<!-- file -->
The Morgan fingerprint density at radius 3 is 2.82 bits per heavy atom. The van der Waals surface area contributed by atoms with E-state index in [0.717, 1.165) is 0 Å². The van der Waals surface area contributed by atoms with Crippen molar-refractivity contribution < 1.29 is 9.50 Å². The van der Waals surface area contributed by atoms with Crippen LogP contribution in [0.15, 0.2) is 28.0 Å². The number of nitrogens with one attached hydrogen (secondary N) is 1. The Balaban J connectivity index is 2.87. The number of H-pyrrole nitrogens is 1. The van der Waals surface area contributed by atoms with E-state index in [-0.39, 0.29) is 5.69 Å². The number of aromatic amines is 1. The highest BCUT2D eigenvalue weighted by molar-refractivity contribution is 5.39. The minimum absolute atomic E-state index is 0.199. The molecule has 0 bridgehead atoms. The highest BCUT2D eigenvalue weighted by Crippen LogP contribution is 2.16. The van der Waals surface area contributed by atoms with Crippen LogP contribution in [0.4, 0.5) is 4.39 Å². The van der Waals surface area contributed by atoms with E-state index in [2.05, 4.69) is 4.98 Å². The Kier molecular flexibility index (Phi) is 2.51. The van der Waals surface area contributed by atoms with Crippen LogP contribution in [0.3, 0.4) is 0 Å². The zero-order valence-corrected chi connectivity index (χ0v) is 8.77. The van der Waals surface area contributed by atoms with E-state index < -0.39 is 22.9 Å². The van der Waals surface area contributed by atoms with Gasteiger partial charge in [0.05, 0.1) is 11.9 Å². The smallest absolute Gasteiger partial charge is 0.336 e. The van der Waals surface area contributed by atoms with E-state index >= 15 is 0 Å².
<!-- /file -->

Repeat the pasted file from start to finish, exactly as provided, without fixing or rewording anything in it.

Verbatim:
The Morgan fingerprint density at radius 3 is 2.82 bits per heavy atom. The van der Waals surface area contributed by atoms with E-state index in [0.717, 1.165) is 0 Å². The van der Waals surface area contributed by atoms with Crippen molar-refractivity contribution < 1.29 is 9.50 Å². The van der Waals surface area contributed by atoms with Crippen LogP contribution in [0.15, 0.2) is 28.0 Å². The number of nitrogens with one attached hydrogen (secondary N) is 1. The Balaban J connectivity index is 2.87. The number of H-pyrrole nitrogens is 1. The van der Waals surface area contributed by atoms with E-state index in [-0.39, 0.29) is 5.69 Å². The number of aromatic amines is 1. The highest BCUT2D eigenvalue weighted by molar-refractivity contribution is 5.39. The minimum absolute atomic E-state index is 0.199. The molecule has 0 bridgehead atoms. The highest BCUT2D eigenvalue weighted by Crippen LogP contribution is 2.16. The van der Waals surface area contributed by atoms with Crippen LogP contribution in [0.4, 0.5) is 4.39 Å². The van der Waals surface area contributed by atoms with E-state index in [2.05, 4.69) is 4.98 Å². The Kier molecular flexibility index (Phi) is 2.51. The van der Waals surface area contributed by atoms with Crippen LogP contribution in [0.3, 0.4) is 0 Å². The zero-order valence-corrected chi connectivity index (χ0v) is 8.77. The van der Waals surface area contributed by atoms with E-state index < -0.39 is 22.9 Å². The van der Waals surface area contributed by atoms with Gasteiger partial charge in [0.05, 0.1) is 11.9 Å². The smallest absolute Gasteiger partial charge is 0.336 e. The van der Waals surface area contributed by atoms with E-state index >= 15 is 0 Å².